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Activist mother jailed for her remarks released after 2 months in prison

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Melek Çetinkaya, a rights activist who had been arrested on terror charges over her remarks on a TV broadcast during which she refused to call Muslim cleric Fethullah Gülen a terrorist, was released on Monday after being held in isolation for two months.

Çetinkaya, the mother of a cadet who was jailed for life on coup charges, has been fighting for the release of cadets who claim they were unaware that a coup was underway as a putschist bid unfolded on July 15, 2016, when rogue soldiers failed in their attempt to take over the government after skirmishes with pro-government factions.

Çetinkaya appeared live on the pro-government Akit TV on July 12, when the host abruptly interrupted the broadcast after she said, “No low-ranking officer has been convicted of coup charges before. [Defense Minister] Hulusi Akar was a lieutenant during the 1980 coup d’etat, and [former Prime Minister] Binali Yıldırım was an ensign. Weren’t the putschists traitors? Why then have they become a minister and prime minister?”

Ankara accuses the Gülen movement, a religious group inspired by Muslim cleric Gülen, of orchestrating the failed coup and has designated the group as a terrorist organization. Gülen and movement affiliates deny the allegations.

Çetinkaya refused to call the Gülen movement a terrorist organization during the broadcast and said: “I had neighbors from the Gülen Movement. They were good people.” These remarks constituted the basis of her arrest in Turkey, where praising a crime or a criminal is considered a crime.

After the July 15 coup attempt, 355 military cadets were sentenced to life imprisonment for “attempting to overthrow the government.” The cadets’ mothers have been attempting to secure the release of the cadets, who are age 19 and under. The instigator of the protests was Melek Çetinkaya, whose 19-year-old son Furkan Çetinkaya was sentenced to life in prison.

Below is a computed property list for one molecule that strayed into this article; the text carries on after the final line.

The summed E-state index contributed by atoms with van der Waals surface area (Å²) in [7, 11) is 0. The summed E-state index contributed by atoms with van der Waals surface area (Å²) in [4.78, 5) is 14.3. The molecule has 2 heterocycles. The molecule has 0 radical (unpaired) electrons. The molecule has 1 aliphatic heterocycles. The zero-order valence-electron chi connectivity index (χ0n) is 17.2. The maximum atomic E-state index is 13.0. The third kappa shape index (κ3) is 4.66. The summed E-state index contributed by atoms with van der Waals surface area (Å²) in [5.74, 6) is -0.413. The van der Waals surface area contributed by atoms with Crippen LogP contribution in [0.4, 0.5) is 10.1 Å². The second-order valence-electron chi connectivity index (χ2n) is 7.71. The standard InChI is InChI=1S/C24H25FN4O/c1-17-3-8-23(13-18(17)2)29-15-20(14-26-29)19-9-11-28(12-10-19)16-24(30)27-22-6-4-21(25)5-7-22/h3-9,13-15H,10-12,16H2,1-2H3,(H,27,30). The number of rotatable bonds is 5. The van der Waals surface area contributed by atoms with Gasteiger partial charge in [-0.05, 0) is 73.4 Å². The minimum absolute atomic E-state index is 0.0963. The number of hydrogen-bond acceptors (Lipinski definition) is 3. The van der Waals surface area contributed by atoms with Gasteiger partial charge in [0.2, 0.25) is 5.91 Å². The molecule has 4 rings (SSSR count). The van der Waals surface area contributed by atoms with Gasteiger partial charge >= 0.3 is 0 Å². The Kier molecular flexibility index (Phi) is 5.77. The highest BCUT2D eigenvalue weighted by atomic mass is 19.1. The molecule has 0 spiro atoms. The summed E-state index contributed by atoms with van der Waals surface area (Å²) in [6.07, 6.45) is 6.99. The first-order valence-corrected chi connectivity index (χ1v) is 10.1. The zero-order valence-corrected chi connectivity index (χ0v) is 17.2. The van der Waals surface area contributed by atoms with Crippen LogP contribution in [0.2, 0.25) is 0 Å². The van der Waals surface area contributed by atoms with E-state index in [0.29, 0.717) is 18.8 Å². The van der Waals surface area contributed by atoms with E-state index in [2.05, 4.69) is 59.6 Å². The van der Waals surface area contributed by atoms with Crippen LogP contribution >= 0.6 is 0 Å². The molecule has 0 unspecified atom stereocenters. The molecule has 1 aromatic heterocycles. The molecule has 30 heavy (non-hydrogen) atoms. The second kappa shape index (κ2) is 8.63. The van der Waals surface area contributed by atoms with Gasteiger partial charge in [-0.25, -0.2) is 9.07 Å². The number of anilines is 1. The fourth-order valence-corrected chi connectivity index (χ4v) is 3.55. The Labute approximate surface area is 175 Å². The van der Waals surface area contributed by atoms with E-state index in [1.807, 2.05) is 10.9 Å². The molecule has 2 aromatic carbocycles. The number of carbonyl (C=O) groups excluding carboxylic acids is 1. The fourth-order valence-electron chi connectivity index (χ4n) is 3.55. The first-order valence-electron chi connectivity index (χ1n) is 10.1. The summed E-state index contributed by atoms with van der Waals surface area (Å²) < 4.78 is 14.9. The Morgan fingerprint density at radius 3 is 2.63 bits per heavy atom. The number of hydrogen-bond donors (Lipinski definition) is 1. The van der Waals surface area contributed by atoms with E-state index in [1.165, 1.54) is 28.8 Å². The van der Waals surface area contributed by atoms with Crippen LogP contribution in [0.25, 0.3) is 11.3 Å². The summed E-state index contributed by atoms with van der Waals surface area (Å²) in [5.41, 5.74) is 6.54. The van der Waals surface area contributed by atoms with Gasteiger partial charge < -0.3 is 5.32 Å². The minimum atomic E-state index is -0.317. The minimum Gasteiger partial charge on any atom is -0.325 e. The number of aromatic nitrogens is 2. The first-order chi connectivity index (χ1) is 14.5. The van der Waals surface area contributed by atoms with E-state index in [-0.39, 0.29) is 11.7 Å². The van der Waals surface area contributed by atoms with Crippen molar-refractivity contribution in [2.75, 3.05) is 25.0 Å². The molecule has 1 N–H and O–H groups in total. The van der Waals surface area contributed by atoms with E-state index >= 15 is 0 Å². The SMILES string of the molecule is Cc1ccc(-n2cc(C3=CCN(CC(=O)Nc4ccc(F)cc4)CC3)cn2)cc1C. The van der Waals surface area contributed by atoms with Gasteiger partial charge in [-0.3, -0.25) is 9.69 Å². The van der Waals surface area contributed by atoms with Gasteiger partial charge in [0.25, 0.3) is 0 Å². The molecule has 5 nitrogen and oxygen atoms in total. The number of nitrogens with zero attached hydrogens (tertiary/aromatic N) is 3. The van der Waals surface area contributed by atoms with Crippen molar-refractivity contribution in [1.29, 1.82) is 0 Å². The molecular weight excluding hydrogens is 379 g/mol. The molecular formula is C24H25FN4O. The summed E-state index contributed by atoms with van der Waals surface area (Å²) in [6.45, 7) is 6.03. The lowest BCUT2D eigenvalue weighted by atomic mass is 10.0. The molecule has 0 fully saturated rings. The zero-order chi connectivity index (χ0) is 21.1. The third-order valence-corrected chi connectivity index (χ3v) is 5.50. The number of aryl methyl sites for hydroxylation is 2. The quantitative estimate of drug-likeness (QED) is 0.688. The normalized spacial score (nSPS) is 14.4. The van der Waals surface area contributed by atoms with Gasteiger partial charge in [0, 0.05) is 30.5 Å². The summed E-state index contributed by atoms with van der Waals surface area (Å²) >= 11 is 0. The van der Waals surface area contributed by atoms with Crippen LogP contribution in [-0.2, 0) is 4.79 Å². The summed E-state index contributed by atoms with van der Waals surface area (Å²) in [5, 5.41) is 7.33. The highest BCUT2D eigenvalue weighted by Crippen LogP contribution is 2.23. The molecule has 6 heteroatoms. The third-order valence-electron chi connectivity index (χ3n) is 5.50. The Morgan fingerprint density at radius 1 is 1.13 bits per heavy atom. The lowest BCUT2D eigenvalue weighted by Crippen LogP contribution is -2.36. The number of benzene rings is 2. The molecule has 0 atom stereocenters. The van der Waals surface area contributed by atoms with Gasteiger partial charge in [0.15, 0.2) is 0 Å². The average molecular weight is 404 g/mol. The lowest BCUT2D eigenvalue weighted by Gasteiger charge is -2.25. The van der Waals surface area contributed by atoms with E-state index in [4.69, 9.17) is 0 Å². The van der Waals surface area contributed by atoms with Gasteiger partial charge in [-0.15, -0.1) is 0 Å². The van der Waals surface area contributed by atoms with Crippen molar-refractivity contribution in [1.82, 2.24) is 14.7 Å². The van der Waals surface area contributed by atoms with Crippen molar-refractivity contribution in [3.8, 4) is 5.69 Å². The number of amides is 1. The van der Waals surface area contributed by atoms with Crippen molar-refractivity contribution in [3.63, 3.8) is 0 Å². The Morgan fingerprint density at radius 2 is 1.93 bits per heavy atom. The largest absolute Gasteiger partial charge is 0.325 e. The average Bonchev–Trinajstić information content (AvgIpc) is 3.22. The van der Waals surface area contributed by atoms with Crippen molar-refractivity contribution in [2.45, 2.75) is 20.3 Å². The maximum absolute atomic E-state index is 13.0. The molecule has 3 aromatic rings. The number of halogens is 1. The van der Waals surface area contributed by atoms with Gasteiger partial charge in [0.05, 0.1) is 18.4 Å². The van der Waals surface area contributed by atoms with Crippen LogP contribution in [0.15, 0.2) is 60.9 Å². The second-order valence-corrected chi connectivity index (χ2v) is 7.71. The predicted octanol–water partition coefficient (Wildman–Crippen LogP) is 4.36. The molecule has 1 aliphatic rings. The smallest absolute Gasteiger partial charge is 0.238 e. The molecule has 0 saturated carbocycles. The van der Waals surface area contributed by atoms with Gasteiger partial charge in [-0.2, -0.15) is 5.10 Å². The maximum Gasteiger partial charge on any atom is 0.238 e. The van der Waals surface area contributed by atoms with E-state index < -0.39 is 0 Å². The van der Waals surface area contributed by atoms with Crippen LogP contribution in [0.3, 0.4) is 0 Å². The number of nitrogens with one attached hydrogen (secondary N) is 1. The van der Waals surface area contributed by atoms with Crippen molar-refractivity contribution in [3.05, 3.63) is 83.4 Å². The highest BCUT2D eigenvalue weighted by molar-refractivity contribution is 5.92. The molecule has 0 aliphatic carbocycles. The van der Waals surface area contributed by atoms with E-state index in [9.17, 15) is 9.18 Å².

Melek Çetinkaya has been detained a number of times during her protests on the streets of Ankara. Her attempt to initiate an intercity march was thwarted by the police.

Moreover, Çetinkaya made her voice heard on YouTube and Twitter. The incident that led to her arrest was her appearance on Akit TV, which is close to the regime of President Recep Tayyip Erdoğan and is known for its pro-government editorial policy.

Following Çetinkaya’s announcement that she would participate in the live broadcast on Akit TV, her followers on Twitter were divided. Despite the warnings of a trap from some of them, she appeared live, saying, “I must make my voice heard everywhere.”

During the program, host Fatin Dağıstanlı asked Çetinkaya about the Gülen community and whether she sees Gülen as a “terrorist.” Çetinkaya stated that she was appearing on the program to discuss the situation of her son and the 355 other cadets who were given life sentences and that she did not want to talk about either the Gülen movement or politics.

After persistent questioning, Çetinkaya said: “I had neighbors from the Gülen movement. They were good people.”

The next day, an investigation was initiated by the Istanbul Küçükçekmece Chief Public Prosecutor’s Office into Çetinkaya, claiming that she praised Fethullah Gülen. On July 17, 2020 the Küçükçekmece Penal Court of Peace arrested Çetinkaya and jailed her for “praising crime and criminals through the press and disseminating the propaganda of a terrorist organization.”

Çetinkaya was held in isolation for two months at the Bakırköy Women’s Prison. In a message sent through her lawyers, Çetinkaya said: “I am very upset after seeing the conditions under which our children are forced to live in prison. But as a mother, experiencing the same difficulties as my son comforted me.”

Çetinkaya was released at her first hearing after two months of detention. Her release especially pleased cadets’ families, who are also known to the Turkish public as “cadet mothers.”

Çetinkaya has become well known for the regular protests she has been holding for four years in front of the ruling party’s provincial building and the Human Rights Monument in Ankara, demanding a fair trial for all former cadets, including her son Furkan Çetinkaya in Silivri Prison,.

Çetinkaya’s protests, including her “justice march” from Ankara to Silivri Prison in Istanbul (503 kilometers/313 miles), were all interrupted by the police. Activists and human rights defenders from various walks of life had been supporting Çetinkaya’s protests.

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